Pennsylvania senator and brain cancer survivor Arlen Specter holds a U.S. Senate committee hearing Monday on the possible health risks of cellular phone use. At the same time, an international conference also being held in the nation’s capital examines the scientific research on cancer risks linked to cell phone radiation exposure.
Dr. Devra Davis, director of the Center for Environmental Oncology at the University of Pittsburgh Cancer Institute, will testify at the Congressional hearing and also organized the conference. She says there’s mounting evidence cell phone use might come at a high price, and more research is needed — despite cell phone industry assurances of no public health risks.
“I have lots of good reasons for concern, and my concerns are shared by the governments of Finland, and France, and Israel, and China, and some of the states of India,” Davis says.
A recent report from the International EMF Collaborative raised questions about the design protocol used to analyze cell phone cancer risks in studies funded by the cell phone industry. It cites research that shows regular cell phone use can lead to a “significant” increase in brain tumor risk.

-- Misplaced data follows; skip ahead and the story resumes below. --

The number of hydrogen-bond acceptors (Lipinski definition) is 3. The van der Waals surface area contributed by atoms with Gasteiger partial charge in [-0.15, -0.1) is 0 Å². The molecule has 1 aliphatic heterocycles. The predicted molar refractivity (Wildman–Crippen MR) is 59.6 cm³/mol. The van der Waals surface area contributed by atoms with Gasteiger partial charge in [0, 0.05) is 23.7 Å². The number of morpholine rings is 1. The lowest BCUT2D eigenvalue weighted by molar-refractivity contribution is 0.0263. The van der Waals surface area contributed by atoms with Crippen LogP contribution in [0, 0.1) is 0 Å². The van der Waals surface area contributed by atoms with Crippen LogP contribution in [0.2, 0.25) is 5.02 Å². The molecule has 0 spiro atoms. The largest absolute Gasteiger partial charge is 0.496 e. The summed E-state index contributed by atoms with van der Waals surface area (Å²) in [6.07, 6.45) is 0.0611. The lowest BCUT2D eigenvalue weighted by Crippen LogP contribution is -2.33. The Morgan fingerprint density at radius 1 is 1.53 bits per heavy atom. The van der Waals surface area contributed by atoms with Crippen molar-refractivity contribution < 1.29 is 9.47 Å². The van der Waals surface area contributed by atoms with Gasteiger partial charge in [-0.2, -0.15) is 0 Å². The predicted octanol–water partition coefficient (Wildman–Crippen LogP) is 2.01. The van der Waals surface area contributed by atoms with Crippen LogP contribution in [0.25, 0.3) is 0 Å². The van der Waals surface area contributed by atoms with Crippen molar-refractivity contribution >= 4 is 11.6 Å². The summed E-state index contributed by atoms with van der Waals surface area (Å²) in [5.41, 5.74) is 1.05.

Lloyd Morgan, author of the IEMFC report, is attending today’s events. He says children are especially vulnerable to cell phone radiation exposure, which is alarming because more and more kids are using cell phones.
“Not only is there data from peer-reviewed science about cell phones, but there’s data from all sorts of carcinogen exposures that children are far more at risk than adults, because their [brain] cells are still dividing,” Morgan says.
Morgan’s report, “Cellphones and Brain Tumors: 15 Reasons for Concern,” is online at www.radiationresearch.org.
The National Cancer Institute says there is no solid evidence of a link between brain cancer and cell phone use.
The Subcommittee on Labor, Health and Human Services, and Education, and Related Agencies meets at 2 p.m. Monday in the Dirksen Senate Office Building, Room SD-138. The “Expert Conference on Cell Phones and Health: Science and Public Policy Questions,” is at the Credit Union House, 4th and Maryland Ave N.E., both in Washington, D.C.
— Colorado News Connection